Transcutaneous Electrical Nerve Stimulation (TENS)
Transcutaneous electrical nerve stimulation (TENS) is a therapy that uses low-voltage electrical current for pain relief.
You do TENS with a small hand-held device. Usually you connect two electrodes (wires that conduct electrical current) from the machine to your skin. The electrodes are often placed on the area of pain or at a pressure point, creating a circuit of electrical impulses that travels along nerve fibers.
When the current is delivered, some people experience less pain. This may be because the electricity from the electrodes stimulates the nerves in an affected area and sends signals to the brain that block or "scramble" normal pain signals. Another theory is that the electrical stimulation of the nerves may help the body to produce natural painkillers called endorphins, which may block the perception of pain.
You can set the TENS machine for different wavelength frequencies, such as a steady flow of electrical current or a burst of electrical current, and for intensity of electrical current. Your physical therapist, acupuncturist, or doctor usually determines these settings.
After you receive an introduction to and instruction in this therapy, you can do TENS at home.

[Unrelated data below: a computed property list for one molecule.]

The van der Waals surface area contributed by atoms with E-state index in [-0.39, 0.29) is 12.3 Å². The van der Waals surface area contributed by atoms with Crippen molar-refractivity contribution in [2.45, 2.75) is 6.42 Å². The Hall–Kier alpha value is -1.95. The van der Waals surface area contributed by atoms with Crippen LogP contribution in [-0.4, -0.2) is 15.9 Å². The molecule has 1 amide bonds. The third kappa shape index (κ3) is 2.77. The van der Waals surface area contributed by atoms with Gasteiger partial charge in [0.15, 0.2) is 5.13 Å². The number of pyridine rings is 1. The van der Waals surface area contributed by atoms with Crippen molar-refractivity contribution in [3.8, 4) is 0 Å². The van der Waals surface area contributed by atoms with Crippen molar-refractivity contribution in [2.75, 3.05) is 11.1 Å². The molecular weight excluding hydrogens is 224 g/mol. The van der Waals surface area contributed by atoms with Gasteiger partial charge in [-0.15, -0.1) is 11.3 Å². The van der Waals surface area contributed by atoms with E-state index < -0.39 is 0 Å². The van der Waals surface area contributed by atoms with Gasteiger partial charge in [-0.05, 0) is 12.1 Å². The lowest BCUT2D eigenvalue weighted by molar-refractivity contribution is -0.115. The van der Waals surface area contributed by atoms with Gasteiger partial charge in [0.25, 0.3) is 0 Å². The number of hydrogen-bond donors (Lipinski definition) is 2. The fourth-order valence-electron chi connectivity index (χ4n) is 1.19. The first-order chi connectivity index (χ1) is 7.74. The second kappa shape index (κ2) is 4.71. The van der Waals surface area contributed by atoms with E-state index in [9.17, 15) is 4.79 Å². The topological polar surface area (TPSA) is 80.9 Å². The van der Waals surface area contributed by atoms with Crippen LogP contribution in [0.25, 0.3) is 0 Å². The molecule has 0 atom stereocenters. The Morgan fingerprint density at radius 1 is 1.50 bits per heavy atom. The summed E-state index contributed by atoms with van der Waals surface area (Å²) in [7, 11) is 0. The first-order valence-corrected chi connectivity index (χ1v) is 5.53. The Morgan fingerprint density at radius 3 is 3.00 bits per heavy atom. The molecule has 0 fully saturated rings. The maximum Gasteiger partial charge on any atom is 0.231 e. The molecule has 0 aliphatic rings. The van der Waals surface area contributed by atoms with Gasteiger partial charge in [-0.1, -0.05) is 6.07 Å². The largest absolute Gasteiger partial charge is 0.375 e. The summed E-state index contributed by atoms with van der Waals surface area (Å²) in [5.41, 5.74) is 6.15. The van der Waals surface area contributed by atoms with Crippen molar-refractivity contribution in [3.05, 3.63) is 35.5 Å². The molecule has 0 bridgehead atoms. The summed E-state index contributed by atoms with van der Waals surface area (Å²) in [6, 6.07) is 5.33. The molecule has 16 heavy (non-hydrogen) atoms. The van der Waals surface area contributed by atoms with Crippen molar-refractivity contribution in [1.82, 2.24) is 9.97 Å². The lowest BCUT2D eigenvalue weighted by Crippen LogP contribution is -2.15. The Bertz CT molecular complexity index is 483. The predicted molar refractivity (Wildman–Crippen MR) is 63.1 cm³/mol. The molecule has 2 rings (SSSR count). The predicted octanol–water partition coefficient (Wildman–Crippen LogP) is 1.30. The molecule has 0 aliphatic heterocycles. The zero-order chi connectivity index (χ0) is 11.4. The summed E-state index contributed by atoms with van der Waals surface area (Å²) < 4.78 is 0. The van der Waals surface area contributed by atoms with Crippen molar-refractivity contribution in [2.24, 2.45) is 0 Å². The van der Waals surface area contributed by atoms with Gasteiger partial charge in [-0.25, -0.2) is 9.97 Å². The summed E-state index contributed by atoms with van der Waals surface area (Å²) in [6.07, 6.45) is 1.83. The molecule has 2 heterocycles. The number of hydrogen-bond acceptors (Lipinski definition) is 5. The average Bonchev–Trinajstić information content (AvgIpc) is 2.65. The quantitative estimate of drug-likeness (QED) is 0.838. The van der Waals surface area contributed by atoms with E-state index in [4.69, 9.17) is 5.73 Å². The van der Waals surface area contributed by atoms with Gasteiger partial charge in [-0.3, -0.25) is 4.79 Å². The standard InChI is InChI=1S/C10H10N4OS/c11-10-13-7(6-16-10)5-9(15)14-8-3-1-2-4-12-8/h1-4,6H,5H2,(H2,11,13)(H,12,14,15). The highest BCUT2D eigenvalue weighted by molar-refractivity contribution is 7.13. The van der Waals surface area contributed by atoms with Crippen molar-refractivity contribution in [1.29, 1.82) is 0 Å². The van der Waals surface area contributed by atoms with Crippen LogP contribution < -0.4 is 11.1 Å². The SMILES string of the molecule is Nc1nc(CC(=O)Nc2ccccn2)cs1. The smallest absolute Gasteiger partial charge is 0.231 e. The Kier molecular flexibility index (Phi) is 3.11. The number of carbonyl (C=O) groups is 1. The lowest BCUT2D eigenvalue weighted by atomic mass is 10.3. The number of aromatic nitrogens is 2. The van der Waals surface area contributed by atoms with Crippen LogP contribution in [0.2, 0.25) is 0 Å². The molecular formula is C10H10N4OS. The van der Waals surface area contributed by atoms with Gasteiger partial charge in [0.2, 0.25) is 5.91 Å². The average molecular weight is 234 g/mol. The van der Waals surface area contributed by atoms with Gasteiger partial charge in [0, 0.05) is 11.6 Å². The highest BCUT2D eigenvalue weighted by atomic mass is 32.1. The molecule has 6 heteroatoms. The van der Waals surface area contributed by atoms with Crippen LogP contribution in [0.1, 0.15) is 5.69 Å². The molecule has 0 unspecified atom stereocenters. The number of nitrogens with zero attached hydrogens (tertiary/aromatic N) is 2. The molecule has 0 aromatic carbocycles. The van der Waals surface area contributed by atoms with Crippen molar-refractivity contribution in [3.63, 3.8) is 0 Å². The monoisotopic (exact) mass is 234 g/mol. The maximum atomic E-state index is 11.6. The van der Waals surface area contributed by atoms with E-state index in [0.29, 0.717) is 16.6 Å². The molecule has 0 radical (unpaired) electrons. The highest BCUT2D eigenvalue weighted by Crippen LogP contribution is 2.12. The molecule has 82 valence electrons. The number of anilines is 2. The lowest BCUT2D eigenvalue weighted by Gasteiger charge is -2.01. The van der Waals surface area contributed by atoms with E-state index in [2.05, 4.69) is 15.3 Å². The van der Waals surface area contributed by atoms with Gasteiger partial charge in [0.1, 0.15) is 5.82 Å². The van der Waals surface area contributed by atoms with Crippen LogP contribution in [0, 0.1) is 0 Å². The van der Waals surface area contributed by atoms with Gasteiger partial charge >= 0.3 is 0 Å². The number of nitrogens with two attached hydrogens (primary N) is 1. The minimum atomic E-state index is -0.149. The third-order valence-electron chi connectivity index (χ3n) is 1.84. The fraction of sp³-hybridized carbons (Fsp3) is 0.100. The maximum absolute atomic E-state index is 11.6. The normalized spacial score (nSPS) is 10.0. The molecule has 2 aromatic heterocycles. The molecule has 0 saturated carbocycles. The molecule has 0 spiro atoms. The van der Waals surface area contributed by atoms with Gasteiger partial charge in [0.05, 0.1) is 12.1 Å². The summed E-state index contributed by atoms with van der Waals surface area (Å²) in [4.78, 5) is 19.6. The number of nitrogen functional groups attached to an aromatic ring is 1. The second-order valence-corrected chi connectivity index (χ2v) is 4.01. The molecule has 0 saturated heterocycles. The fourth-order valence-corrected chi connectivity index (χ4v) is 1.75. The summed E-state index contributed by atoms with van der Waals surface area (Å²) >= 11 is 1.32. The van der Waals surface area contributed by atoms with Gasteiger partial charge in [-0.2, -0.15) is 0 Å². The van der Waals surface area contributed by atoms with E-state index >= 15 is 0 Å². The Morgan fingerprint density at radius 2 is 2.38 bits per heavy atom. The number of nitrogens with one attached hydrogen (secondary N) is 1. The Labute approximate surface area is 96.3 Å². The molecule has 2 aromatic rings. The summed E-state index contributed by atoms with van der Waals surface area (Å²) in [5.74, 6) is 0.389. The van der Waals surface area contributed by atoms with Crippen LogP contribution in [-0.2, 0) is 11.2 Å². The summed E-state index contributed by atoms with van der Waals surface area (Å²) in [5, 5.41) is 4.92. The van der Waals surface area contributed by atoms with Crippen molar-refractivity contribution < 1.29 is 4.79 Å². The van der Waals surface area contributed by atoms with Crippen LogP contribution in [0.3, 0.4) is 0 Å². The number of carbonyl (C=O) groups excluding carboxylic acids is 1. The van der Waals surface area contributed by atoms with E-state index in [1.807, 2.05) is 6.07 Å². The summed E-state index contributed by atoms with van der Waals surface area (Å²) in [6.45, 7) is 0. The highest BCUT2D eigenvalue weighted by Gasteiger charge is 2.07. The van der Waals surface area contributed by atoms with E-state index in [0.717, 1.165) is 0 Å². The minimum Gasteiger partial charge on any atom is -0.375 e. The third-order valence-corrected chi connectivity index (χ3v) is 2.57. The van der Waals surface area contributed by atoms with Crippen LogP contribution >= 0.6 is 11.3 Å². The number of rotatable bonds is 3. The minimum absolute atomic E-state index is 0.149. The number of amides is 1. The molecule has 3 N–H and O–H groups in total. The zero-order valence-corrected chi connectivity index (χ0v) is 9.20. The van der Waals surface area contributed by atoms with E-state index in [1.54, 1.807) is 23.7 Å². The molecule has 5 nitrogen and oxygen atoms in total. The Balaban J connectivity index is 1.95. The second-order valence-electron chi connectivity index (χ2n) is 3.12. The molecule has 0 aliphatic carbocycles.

Why It Is Done
People use TENS to relieve pain from different conditions. This includes joint and muscle pain from osteoarthritis or fibromyalgia. It's also used for low back pain and neck pain. People have also used TENS to treat labor pain and cancer pain.
Experts generally consider TENS to be safe, although the machine could cause harm if misused. Have your physical therapist or doctor show you the right way to use the machine. Follow these instructions carefully.
Always tell your doctor if you are using an alternative therapy or if you are thinking about combining an alternative therapy with your conventional medical treatment. It may not be safe to not use your conventional medical treatment and rely only on an alternative therapy.
TENS may help relieve pain for some people. But its effectiveness has not been proven.
Current as of:
November 9, 2022
Author: Healthwise Staff
Adam Husney MD - Family Medicine
Martin J. Gabica MD - Family Medicine
Kathleen Romito MD - Family Medicine
Current as of: November 9, 2022